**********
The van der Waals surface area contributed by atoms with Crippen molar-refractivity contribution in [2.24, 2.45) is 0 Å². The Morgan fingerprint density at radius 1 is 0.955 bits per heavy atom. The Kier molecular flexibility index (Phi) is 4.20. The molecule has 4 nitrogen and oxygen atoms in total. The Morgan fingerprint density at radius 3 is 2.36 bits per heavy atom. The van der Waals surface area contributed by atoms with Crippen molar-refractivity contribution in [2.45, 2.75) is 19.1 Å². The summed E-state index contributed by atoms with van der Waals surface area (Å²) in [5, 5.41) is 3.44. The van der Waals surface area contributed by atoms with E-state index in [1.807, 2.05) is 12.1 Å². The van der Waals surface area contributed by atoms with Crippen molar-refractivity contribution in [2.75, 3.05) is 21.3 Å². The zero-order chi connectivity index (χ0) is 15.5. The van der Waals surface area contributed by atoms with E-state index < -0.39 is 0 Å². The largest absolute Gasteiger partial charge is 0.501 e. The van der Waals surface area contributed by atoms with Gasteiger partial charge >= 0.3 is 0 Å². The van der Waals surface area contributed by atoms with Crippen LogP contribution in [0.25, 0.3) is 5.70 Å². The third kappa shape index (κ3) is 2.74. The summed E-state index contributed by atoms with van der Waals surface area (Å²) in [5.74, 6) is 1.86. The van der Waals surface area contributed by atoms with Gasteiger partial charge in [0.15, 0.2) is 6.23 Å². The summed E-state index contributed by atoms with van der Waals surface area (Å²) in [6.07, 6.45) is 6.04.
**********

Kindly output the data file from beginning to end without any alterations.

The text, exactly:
The van der Waals surface area contributed by atoms with Crippen molar-refractivity contribution in [2.24, 2.45) is 0 Å². The Morgan fingerprint density at radius 1 is 0.955 bits per heavy atom. The Kier molecular flexibility index (Phi) is 4.20. The molecule has 4 nitrogen and oxygen atoms in total. The Morgan fingerprint density at radius 3 is 2.36 bits per heavy atom. The van der Waals surface area contributed by atoms with Crippen molar-refractivity contribution in [2.45, 2.75) is 19.1 Å². The summed E-state index contributed by atoms with van der Waals surface area (Å²) in [5, 5.41) is 3.44. The van der Waals surface area contributed by atoms with E-state index in [1.807, 2.05) is 12.1 Å². The van der Waals surface area contributed by atoms with Crippen molar-refractivity contribution in [2.75, 3.05) is 21.3 Å². The zero-order chi connectivity index (χ0) is 15.5. The van der Waals surface area contributed by atoms with E-state index < -0.39 is 0 Å². The largest absolute Gasteiger partial charge is 0.501 e. The van der Waals surface area contributed by atoms with Gasteiger partial charge >= 0.3 is 0 Å². The van der Waals surface area contributed by atoms with Crippen LogP contribution in [0.25, 0.3) is 5.70 Å². The third kappa shape index (κ3) is 2.74. The summed E-state index contributed by atoms with van der Waals surface area (Å²) in [5.74, 6) is 1.86. The van der Waals surface area contributed by atoms with Gasteiger partial charge in [0.15, 0.2) is 6.23 Å². The summed E-state index contributed by atoms with van der Waals surface area (Å²) in [6.07, 6.45) is 6.04.